Stack Overflow is a community of 4.7 million programmers, just like you, helping each other.

Join them; it only takes a minute:

Sign up
Join the Stack Overflow community to:
  1. Ask programming questions
  2. Answer and help your peers
  3. Get recognized for your expertise

Here's the thing: In my Qt4.6-Project, I use a SQLite-Database. This database shouldn't be unencrypted on my harddrive. So I want, that on every start of my program, the user gets asked to enter a password to decrypt the database. Of course the database never should appear "in clear" (not encrypted) on my harddrive.
So is there any possibility to decrypt a SQLite-database "on the fly" and read and write data? What algorithm is here the best (maybe AES)?
When it's not possible (or very slow), maybe it's better to encrypt every string in the database and decrypt the string when the password was right (so that a user could open the database, but has no clue what all the entrys could mean)?

share|improve this question
up vote 11 down vote accepted

There is no built in support, that being said you do have options.

1) You can encrypt/decrypt all of your strings yourselves, but this is a lot of work, is not transparent, and won't allow you to do things like searching in the database.

2) SQLiteCrypt and SQLCipher do what you're looking for.

You can use them almost entirely transparent and typically they are said to have only about 5% overhead compared without encryption.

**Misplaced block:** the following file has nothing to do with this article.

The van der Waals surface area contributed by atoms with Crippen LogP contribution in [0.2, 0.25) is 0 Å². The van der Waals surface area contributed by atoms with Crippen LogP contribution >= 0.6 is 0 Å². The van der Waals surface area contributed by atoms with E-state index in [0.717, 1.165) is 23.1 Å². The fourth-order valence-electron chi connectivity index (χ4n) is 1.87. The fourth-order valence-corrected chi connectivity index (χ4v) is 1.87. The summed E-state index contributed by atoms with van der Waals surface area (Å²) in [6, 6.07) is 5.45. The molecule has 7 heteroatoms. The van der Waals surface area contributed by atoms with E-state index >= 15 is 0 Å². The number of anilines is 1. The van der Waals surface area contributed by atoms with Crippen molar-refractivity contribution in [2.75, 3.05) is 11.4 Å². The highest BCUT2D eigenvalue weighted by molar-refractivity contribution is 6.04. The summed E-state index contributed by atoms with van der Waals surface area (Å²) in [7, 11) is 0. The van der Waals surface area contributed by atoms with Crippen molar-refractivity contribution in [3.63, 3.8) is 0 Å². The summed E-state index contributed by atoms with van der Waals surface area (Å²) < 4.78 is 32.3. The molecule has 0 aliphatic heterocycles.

share|improve this answer
but when I use a different API, i don't have the "usability" of Qt and SQLite anymore, right? – Berschi Apr 3 '10 at 15:27
@Berschi: You would probably have to rebuild the sqlite component in Qt but they provide the source for needs like this. I think trying to use one of these components will be your best bet. – Brian R. Bondy Apr 3 '10 at 15:30
You should be able to use the sqllite driver and compile it against the sqllite that is provided by SqlLitCrypt or SQLCipher. You could probably embed some of the password facility in the connection string, or extend the driver class and call the driver directly for the extended functions – Harald Scheirich Apr 7 '10 at 1:20

I would suggest using a library that does this for you, rather than building in your own encryption. or

Use your favorite search engine for some alternatives.

share|improve this answer

The best way I can think about is to use FUSE - "filesystems in user-land" - available for Linux , Mac OS X and other systems, or a different encrypted file-system. This will make SQLite see it as unencrypted while being physically encrypted on the disk. By playing with the permissions you can make sure people cannot access the unecrypted file system.

I'm not sure if SQLite has a way to over-ride the low-level read/write routines which will allow you to implement the encryption on the fly without filesystem games. At least I never needed to do that. You may wish to search for such a feature request and file one it if it's not in the SQLite issue tracker.

share|improve this answer

An additional option would be the SQLite encryption codec that comes with Botan 1.9.x (src/wrap/sqlite).

That option gives you the ability to customize the encryption type at compile time, including the cipher and mode.

Disclosure: I contributed the codec to Botan.

share|improve this answer

Your Answer


By posting your answer, you agree to the privacy policy and terms of service.

Not the answer you're looking for? Browse other questions tagged or ask your own question.